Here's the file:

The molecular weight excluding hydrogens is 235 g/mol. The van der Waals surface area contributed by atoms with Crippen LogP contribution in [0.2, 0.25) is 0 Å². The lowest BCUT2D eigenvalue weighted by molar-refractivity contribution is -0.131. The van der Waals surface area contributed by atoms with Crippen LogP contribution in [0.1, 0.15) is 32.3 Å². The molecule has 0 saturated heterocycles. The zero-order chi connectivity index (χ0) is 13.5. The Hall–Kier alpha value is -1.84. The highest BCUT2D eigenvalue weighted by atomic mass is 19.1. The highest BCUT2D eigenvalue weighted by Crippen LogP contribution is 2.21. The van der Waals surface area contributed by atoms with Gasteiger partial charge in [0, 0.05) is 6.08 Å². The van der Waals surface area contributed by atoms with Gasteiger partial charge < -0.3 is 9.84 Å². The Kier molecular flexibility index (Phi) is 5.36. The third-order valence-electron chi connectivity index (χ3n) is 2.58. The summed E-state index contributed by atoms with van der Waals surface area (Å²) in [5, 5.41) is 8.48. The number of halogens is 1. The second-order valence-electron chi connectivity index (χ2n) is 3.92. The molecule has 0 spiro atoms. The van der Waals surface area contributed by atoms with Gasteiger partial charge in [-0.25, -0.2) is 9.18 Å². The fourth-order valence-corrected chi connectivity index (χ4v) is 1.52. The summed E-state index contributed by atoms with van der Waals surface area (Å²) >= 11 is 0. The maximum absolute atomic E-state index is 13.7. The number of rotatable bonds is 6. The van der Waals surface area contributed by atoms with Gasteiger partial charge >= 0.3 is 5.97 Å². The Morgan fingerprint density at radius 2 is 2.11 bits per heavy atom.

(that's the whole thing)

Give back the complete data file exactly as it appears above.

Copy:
The molecular weight excluding hydrogens is 235 g/mol. The van der Waals surface area contributed by atoms with Crippen LogP contribution in [0.2, 0.25) is 0 Å². The lowest BCUT2D eigenvalue weighted by molar-refractivity contribution is -0.131. The van der Waals surface area contributed by atoms with Crippen LogP contribution in [0.1, 0.15) is 32.3 Å². The molecule has 0 saturated heterocycles. The zero-order chi connectivity index (χ0) is 13.5. The Hall–Kier alpha value is -1.84. The highest BCUT2D eigenvalue weighted by atomic mass is 19.1. The highest BCUT2D eigenvalue weighted by Crippen LogP contribution is 2.21. The van der Waals surface area contributed by atoms with Gasteiger partial charge in [0, 0.05) is 6.08 Å². The van der Waals surface area contributed by atoms with Gasteiger partial charge < -0.3 is 9.84 Å². The Kier molecular flexibility index (Phi) is 5.36. The third-order valence-electron chi connectivity index (χ3n) is 2.58. The summed E-state index contributed by atoms with van der Waals surface area (Å²) in [5, 5.41) is 8.48. The number of halogens is 1. The second-order valence-electron chi connectivity index (χ2n) is 3.92. The molecule has 0 spiro atoms. The van der Waals surface area contributed by atoms with Gasteiger partial charge in [-0.25, -0.2) is 9.18 Å². The fourth-order valence-corrected chi connectivity index (χ4v) is 1.52. The summed E-state index contributed by atoms with van der Waals surface area (Å²) >= 11 is 0. The maximum absolute atomic E-state index is 13.7. The number of rotatable bonds is 6. The van der Waals surface area contributed by atoms with Gasteiger partial charge >= 0.3 is 5.97 Å². The Morgan fingerprint density at radius 2 is 2.11 bits per heavy atom.